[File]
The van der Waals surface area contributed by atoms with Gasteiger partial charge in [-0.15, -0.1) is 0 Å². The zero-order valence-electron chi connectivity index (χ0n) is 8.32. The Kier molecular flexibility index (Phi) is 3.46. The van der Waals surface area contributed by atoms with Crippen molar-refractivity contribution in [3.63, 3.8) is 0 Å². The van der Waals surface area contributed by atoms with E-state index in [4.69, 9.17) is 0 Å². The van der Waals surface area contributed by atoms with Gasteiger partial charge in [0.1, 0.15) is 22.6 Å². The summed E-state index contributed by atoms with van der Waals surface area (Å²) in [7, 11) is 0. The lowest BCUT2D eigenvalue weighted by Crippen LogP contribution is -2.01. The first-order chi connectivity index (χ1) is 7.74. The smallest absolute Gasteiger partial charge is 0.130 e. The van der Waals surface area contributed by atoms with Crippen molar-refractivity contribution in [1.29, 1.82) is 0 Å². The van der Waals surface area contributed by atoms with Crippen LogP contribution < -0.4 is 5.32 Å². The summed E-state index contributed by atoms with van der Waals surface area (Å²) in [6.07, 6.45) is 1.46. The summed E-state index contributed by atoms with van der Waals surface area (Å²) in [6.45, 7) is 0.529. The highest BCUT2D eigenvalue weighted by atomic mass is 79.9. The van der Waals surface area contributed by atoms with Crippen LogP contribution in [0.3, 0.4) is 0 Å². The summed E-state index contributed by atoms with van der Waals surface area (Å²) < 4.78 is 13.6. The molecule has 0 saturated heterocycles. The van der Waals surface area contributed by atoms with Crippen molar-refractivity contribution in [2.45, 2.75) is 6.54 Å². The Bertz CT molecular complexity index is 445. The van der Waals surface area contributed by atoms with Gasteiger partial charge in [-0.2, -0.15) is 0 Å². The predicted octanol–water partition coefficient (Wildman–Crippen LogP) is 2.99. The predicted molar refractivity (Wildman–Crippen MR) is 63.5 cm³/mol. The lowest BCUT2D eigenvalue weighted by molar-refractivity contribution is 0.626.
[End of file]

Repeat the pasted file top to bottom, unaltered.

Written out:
The van der Waals surface area contributed by atoms with Gasteiger partial charge in [-0.15, -0.1) is 0 Å². The zero-order valence-electron chi connectivity index (χ0n) is 8.32. The Kier molecular flexibility index (Phi) is 3.46. The van der Waals surface area contributed by atoms with Crippen molar-refractivity contribution in [3.63, 3.8) is 0 Å². The van der Waals surface area contributed by atoms with E-state index in [4.69, 9.17) is 0 Å². The van der Waals surface area contributed by atoms with Gasteiger partial charge in [0.1, 0.15) is 22.6 Å². The summed E-state index contributed by atoms with van der Waals surface area (Å²) in [7, 11) is 0. The lowest BCUT2D eigenvalue weighted by Crippen LogP contribution is -2.01. The first-order chi connectivity index (χ1) is 7.74. The smallest absolute Gasteiger partial charge is 0.130 e. The van der Waals surface area contributed by atoms with Crippen molar-refractivity contribution in [1.29, 1.82) is 0 Å². The van der Waals surface area contributed by atoms with Crippen LogP contribution < -0.4 is 5.32 Å². The summed E-state index contributed by atoms with van der Waals surface area (Å²) in [6.07, 6.45) is 1.46. The summed E-state index contributed by atoms with van der Waals surface area (Å²) in [6.45, 7) is 0.529. The highest BCUT2D eigenvalue weighted by atomic mass is 79.9. The van der Waals surface area contributed by atoms with Crippen LogP contribution in [0.3, 0.4) is 0 Å². The summed E-state index contributed by atoms with van der Waals surface area (Å²) < 4.78 is 13.6. The molecule has 0 saturated heterocycles. The van der Waals surface area contributed by atoms with Crippen molar-refractivity contribution in [2.45, 2.75) is 6.54 Å². The Bertz CT molecular complexity index is 445. The van der Waals surface area contributed by atoms with Gasteiger partial charge in [-0.2, -0.15) is 0 Å². The predicted octanol–water partition coefficient (Wildman–Crippen LogP) is 2.99. The predicted molar refractivity (Wildman–Crippen MR) is 63.5 cm³/mol. The lowest BCUT2D eigenvalue weighted by molar-refractivity contribution is 0.626.